# If $f$ and $g$ are branches of $z^a$ and $z^b$ respectively show that $fg$ is a branch of $z^{a+b}$

Suppose $f: G\rightarrow \mathbb{C}$ is a branch of $z^a$. Then $f(z) = e^{ah_1(z)}$ for all $z\in G$. Likewise if $g:G\rightarrow \mathbb{C}$ is a branch of $z^b$ then $g(z) = e^{bh_2(z)}$ for all $z\in G$.

Here $h_1$ and $h_2$ are branches of the logarithm on $G$, and hence they differ by $2\pi k i$ with $k\in \mathbb{Z}$.

However then $fg(z) = f(z)g(z) = e^{ah_1}\cdot e^{b(h_1+2\pi k i)}= e^{(a+b)h_1+2\pi k b i}$, which is not a branch of $z^{a+b}$.

Question: Should I be using the same branch of $\log$ when defining the branches of $z^a$ and $z^b$. That is, should I write $g(z) = e^{bh_1(z)}$, beacause then everything works out. Also, why should I be choosing the same $\log$. Thanks.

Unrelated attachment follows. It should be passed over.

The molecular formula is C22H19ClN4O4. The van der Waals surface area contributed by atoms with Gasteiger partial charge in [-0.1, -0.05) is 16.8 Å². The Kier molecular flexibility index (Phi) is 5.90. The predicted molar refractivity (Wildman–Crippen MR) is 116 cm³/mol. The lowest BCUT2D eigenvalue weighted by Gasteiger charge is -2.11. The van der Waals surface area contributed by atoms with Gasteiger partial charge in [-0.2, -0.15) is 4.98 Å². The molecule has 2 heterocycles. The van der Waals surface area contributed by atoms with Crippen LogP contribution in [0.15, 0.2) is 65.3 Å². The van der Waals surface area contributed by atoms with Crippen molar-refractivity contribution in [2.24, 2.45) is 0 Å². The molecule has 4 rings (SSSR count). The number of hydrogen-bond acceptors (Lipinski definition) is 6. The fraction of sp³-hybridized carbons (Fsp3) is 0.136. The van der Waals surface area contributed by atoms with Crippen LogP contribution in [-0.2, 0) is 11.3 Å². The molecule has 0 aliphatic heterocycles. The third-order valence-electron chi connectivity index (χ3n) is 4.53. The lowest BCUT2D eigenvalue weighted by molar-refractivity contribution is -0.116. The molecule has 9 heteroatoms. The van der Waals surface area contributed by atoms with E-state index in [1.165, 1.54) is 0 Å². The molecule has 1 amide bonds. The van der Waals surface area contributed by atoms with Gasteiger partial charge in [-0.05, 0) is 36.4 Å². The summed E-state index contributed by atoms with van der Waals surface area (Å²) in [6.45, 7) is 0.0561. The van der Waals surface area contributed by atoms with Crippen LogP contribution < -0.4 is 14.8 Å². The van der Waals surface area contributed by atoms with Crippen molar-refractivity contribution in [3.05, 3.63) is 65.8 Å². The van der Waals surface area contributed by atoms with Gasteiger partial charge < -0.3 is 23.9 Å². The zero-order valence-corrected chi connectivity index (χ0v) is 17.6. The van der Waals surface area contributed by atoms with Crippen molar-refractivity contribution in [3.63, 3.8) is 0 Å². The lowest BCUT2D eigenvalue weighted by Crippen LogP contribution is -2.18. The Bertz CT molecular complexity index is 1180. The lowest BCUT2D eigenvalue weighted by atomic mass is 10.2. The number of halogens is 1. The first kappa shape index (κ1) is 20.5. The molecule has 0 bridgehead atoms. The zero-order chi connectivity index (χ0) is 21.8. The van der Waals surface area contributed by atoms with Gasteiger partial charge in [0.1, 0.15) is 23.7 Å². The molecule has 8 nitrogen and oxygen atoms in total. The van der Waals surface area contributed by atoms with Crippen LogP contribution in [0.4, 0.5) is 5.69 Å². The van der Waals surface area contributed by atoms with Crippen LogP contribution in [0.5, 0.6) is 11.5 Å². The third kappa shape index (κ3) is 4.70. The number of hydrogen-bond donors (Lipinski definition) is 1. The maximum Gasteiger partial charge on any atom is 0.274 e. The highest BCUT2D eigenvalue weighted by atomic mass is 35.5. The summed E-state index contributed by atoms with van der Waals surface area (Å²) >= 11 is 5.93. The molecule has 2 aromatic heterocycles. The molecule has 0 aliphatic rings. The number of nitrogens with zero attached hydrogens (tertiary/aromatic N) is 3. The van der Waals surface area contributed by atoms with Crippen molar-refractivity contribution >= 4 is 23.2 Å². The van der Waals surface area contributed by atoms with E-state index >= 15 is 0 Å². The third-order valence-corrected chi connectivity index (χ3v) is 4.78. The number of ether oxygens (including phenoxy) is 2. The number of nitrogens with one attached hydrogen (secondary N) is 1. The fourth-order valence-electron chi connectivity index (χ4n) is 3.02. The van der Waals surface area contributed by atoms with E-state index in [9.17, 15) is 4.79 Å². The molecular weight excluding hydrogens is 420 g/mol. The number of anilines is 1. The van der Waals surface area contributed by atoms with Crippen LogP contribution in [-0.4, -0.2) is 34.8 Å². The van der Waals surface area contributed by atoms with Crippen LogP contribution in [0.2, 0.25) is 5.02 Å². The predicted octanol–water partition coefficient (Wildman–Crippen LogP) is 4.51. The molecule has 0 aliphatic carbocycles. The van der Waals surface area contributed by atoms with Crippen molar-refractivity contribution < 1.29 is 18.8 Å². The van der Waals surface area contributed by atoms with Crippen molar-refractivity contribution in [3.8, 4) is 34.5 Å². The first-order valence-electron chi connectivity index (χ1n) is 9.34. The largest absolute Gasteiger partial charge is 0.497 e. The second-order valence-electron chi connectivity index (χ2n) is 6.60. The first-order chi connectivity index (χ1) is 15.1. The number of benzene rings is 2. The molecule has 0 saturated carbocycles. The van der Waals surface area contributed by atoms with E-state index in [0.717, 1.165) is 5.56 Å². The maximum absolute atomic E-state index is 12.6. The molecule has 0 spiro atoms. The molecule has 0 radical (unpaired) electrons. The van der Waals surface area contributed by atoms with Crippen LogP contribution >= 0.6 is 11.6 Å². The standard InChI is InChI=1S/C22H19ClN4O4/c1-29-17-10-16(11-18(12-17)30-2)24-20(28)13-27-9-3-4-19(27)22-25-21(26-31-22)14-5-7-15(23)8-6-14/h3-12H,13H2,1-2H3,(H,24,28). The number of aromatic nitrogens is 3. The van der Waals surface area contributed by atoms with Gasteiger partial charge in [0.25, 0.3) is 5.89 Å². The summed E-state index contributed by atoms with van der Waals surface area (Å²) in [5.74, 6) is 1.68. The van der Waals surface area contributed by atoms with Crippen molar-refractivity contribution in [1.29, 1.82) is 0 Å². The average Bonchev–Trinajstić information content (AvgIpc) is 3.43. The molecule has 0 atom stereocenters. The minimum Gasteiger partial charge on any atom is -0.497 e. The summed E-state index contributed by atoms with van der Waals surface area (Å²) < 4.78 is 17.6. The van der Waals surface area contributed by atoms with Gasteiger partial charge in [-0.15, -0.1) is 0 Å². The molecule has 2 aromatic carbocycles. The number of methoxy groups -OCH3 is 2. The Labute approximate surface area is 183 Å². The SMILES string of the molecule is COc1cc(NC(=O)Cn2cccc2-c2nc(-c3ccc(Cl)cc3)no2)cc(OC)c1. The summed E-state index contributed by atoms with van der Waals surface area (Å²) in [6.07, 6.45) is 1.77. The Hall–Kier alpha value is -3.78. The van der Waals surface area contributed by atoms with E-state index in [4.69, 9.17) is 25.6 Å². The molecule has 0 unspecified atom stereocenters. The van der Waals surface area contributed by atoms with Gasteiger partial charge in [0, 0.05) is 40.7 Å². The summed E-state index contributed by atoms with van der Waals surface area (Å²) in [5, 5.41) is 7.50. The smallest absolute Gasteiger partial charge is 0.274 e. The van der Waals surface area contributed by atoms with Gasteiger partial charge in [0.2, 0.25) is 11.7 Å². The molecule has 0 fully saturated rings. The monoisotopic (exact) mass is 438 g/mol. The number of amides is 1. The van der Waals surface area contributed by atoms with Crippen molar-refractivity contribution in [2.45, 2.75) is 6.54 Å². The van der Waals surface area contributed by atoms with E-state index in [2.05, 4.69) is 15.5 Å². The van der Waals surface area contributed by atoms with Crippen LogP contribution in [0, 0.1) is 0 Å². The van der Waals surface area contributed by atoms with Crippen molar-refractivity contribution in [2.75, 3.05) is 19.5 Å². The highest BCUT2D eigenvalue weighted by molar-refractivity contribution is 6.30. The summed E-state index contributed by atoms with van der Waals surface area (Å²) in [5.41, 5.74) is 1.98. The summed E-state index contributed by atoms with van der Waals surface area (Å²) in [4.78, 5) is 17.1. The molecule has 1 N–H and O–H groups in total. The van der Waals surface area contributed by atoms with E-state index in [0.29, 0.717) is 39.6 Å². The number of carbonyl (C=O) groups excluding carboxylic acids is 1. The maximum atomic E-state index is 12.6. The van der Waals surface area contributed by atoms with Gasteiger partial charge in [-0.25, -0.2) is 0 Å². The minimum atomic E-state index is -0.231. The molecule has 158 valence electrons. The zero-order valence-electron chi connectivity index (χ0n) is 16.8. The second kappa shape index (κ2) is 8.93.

The functions $z^a, z^b$ are multi-valued (if $a$ or $b$ are not integers), and in general $z^{a+b}$ is a subset of $z^a \cdot z^b$. Working with a single branch of the logarithm (say $\mathrm{Log}(r e^{i\theta}) = \log r + i \theta$), and defining the branch of $z^a$ to be $\exp(a \cdot \mathrm{Log} (z))$ for all complex $a \in \mathbb{C}$ allows you to preserve some of the familiar properties of the power function (which is ultimately the goal). For example, you still have $z^a z^b = z^{a+b}$, but you no longer have $(z_1 z_2)^a = z_1^a \cdot z_2^a$.